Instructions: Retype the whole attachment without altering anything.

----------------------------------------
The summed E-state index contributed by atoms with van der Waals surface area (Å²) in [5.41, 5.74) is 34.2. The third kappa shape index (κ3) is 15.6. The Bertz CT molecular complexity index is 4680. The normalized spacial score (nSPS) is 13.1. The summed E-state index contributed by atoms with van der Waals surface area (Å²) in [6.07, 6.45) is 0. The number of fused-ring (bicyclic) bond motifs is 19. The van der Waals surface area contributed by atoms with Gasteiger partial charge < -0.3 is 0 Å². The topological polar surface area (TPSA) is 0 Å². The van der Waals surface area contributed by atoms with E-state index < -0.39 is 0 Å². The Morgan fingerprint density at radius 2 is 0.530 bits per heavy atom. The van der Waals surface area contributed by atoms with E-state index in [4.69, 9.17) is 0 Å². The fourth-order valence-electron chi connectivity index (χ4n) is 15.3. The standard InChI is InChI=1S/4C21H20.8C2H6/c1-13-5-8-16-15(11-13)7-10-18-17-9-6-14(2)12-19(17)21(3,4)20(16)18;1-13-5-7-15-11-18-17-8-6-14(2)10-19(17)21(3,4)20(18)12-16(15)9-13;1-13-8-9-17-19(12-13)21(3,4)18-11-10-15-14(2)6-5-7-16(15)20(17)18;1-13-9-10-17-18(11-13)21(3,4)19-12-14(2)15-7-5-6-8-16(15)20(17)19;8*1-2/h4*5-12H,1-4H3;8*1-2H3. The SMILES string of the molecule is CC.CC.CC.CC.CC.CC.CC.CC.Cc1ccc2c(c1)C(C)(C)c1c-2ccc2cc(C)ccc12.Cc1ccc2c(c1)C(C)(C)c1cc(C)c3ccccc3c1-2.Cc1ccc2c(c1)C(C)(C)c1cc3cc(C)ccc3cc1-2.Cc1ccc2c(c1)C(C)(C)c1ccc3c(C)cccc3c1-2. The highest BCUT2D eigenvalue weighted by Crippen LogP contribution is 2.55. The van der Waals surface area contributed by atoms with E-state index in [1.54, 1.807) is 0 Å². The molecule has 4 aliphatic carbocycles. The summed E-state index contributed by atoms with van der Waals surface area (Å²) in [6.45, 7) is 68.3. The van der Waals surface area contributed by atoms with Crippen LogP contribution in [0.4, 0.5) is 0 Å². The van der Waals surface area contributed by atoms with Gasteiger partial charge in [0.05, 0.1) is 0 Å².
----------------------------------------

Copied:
The summed E-state index contributed by atoms with van der Waals surface area (Å²) in [5.41, 5.74) is 34.2. The third kappa shape index (κ3) is 15.6. The Bertz CT molecular complexity index is 4680. The normalized spacial score (nSPS) is 13.1. The summed E-state index contributed by atoms with van der Waals surface area (Å²) in [6.07, 6.45) is 0. The number of fused-ring (bicyclic) bond motifs is 19. The van der Waals surface area contributed by atoms with Gasteiger partial charge < -0.3 is 0 Å². The topological polar surface area (TPSA) is 0 Å². The van der Waals surface area contributed by atoms with E-state index < -0.39 is 0 Å². The Morgan fingerprint density at radius 2 is 0.530 bits per heavy atom. The van der Waals surface area contributed by atoms with E-state index in [4.69, 9.17) is 0 Å². The fourth-order valence-electron chi connectivity index (χ4n) is 15.3. The standard InChI is InChI=1S/4C21H20.8C2H6/c1-13-5-8-16-15(11-13)7-10-18-17-9-6-14(2)12-19(17)21(3,4)20(16)18;1-13-5-7-15-11-18-17-8-6-14(2)10-19(17)21(3,4)20(18)12-16(15)9-13;1-13-8-9-17-19(12-13)21(3,4)18-11-10-15-14(2)6-5-7-16(15)20(17)18;1-13-9-10-17-18(11-13)21(3,4)19-12-14(2)15-7-5-6-8-16(15)20(17)19;8*1-2/h4*5-12H,1-4H3;8*1-2H3. The SMILES string of the molecule is CC.CC.CC.CC.CC.CC.CC.CC.Cc1ccc2c(c1)C(C)(C)c1c-2ccc2cc(C)ccc12.Cc1ccc2c(c1)C(C)(C)c1cc(C)c3ccccc3c1-2.Cc1ccc2c(c1)C(C)(C)c1cc3cc(C)ccc3cc1-2.Cc1ccc2c(c1)C(C)(C)c1ccc3c(C)cccc3c1-2. The highest BCUT2D eigenvalue weighted by Crippen LogP contribution is 2.55. The van der Waals surface area contributed by atoms with E-state index in [1.54, 1.807) is 0 Å². The molecule has 4 aliphatic carbocycles. The summed E-state index contributed by atoms with van der Waals surface area (Å²) in [6.45, 7) is 68.3. The van der Waals surface area contributed by atoms with Crippen LogP contribution in [0.4, 0.5) is 0 Å². The van der Waals surface area contributed by atoms with Gasteiger partial charge in [0.05, 0.1) is 0 Å².